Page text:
360 F3d 544 Rowan III v. Lockheed Martin Energy Systems Inc
360 F.3d 544
Roscoe C. ROWAN, III and Charles A. Washington, Plaintiffs-Appellants,
LOCKHEED MARTIN ENERGY SYSTEMS, INC., Defendant-Appellee.
United States Court of Appeals, Sixth Circuit.
Argued: January 29, 2004.
Decided and Filed: March 11, 2004.
David A. Burkhalter, II (argued and briefed), Burkhalter, Rayson & Associates, Knoxville, TN, for Appellants.
Edward G. Phillips (argued and briefed), E.H. Rayson, Beecher A. Bartlett, Jr., Kramer, Rayson, Leake, Rodgers & Morgan, Knoxville, TN, Kenneth M. Brown (briefed), Oak Ridge, TN, for Appellee.
Before: MERRITT and SUTTON, Circuit Judges; FEIKENS, District Judge.*
MERRITT, J., delivered the opinion of the court, in which SUTTON, J., joined. FEIKENS, D.J. (p. 551), delivered a separate concurring opinion.
MERRITT, Circuit Judge.
Plaintiffs Rowan and Washington are former employees of Defendant Lockheed Martin Energy Systems, Inc. ("Lockheed") in Oak Ridge, Tennessee, at its uranium enrichment plant. They were laid off by Lockheed in December 1999 when Lockheed conducted a "reduction in force" due to Department of Energy budgetary cutbacks. The plaintiffs allege that they were selected for termination because of age discrimination and that they were unlawfully denied alternative jobs at Lockheed which went to younger employees. The district court granted summary judgment for the defendant, and the primary problem on appeal is whether some statements about age and retirement allegedly made by managers at the company raise a sufficient inference of age discrimination to send the case to the jury.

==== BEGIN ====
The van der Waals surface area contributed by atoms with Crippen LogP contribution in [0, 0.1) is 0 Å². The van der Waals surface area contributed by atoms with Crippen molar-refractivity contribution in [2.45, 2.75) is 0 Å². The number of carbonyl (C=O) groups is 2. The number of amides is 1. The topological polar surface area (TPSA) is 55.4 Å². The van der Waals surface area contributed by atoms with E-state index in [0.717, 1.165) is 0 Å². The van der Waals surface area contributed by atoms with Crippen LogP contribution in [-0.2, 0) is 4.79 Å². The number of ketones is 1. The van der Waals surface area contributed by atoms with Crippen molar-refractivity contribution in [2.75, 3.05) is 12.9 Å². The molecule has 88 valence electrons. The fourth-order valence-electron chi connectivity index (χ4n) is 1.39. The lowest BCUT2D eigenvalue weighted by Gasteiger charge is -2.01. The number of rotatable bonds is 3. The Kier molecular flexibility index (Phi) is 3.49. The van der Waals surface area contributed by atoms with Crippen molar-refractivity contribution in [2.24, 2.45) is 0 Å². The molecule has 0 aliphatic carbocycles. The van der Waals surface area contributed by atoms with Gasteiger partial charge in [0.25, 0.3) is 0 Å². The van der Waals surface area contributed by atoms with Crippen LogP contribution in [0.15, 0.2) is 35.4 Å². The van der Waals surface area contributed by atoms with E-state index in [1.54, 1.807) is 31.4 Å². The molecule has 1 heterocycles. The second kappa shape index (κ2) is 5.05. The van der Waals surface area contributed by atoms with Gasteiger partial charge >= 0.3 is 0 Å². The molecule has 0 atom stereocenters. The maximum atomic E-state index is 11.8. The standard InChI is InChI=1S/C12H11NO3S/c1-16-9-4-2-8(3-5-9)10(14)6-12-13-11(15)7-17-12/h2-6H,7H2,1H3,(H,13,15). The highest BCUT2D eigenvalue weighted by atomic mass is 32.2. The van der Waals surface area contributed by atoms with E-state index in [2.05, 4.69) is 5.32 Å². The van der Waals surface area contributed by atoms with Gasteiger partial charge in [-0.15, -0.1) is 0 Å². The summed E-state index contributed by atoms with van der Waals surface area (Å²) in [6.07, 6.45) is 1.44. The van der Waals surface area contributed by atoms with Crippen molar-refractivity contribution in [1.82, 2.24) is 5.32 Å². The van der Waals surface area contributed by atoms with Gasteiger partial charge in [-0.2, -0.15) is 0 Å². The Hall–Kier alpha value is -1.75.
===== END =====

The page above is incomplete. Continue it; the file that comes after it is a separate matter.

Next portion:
I. FACTS AND PROCEDURAL HISTORY
In 1996 Congress ordered the Department of Energy to conduct an inquiry into whether the nuclear workforce was prepared to deal with the possibility that many of its experts might soon be retiring. Accordingly, the Department established the "Chiles Commission" to look into the problem. In 1998 this commission visited Lockheed's Y-12 plant, where the plaintiffs worked. Lockheed reported to the Chiles Commission that 39% of the employees with "critical skills" in nuclear science and technology were in immediate danger to retire, and that a total of 78% would be eligible to retire within 10 years. Meanwhile, the Department of Energy's budget had been steadily declining throughout the 1990's, causing contractors like Lockheed to make severe job cuts. In one of these reductions in force the plaintiffs lost their jobs.
The plaintiffs' work at the plant did not place them in the critical skills category of workers. They each worked in the Clean Air section of the Environmental Compliance Department, Rowan as an "air permit engineer" and Washington in a "technical support" role, both helping to ensure compliance with the Clean Air Act. Rowan, who was 57 when terminated, and Washington, who was 63, allege that some of their supervisors made statements about the need to lower the average age at the plant in connection with the layoffs. They also allege that their immediate supervisor occasionally called them "old farts." For its part, Lockheed offers substantial evidence that its decisions were motivated by legitimate, non-age-biased reasons.
The trial court judge awarded summary judgment to the defendant on the grounds that the plaintiffs had failed to make out a prima facie case of age discrimination, and because in any event they failed to show that the reasons articulated by the defendant were not a sham and a pretext for age discrimination. Although we disagree with the trial court as to whether or not the plaintiffs made out a prima facie case, we AFFIRM the judgment because no reasonable jury could find that the reasons articulated by the defendant for why these two plaintiffs were laid off were a sham and a pretext.
II. STANDARD OF REVIEW
This Court reviews the District Court's grant of summary judgment de novo. Terry Barr Sales Agency, Inc. v. All-Lock Company, Inc., 96 F.3d 174, 178 (6th Cir.1996); Hartsel v. Keys, 87 F.3d 795, 799 (6th Cir.1996). In doing so it must review all facts and draw all inferences in a light most favorable to the non-moving party. Anderson v. Liberty Lobby, Inc., 477 U.S. 242, 255, 106 S.Ct. 2505, 91 L.Ed.2d 202 (1986). That is not to say that it only reviews evidence favorable to the non-moving party. Instead, it must review all the evidence in the record. Reeves v. Sanderson Plumbing Products, Inc., 530 U.S. 133, 148-49, 120 S.Ct. 2097, 147 L.Ed.2d 105 (2000).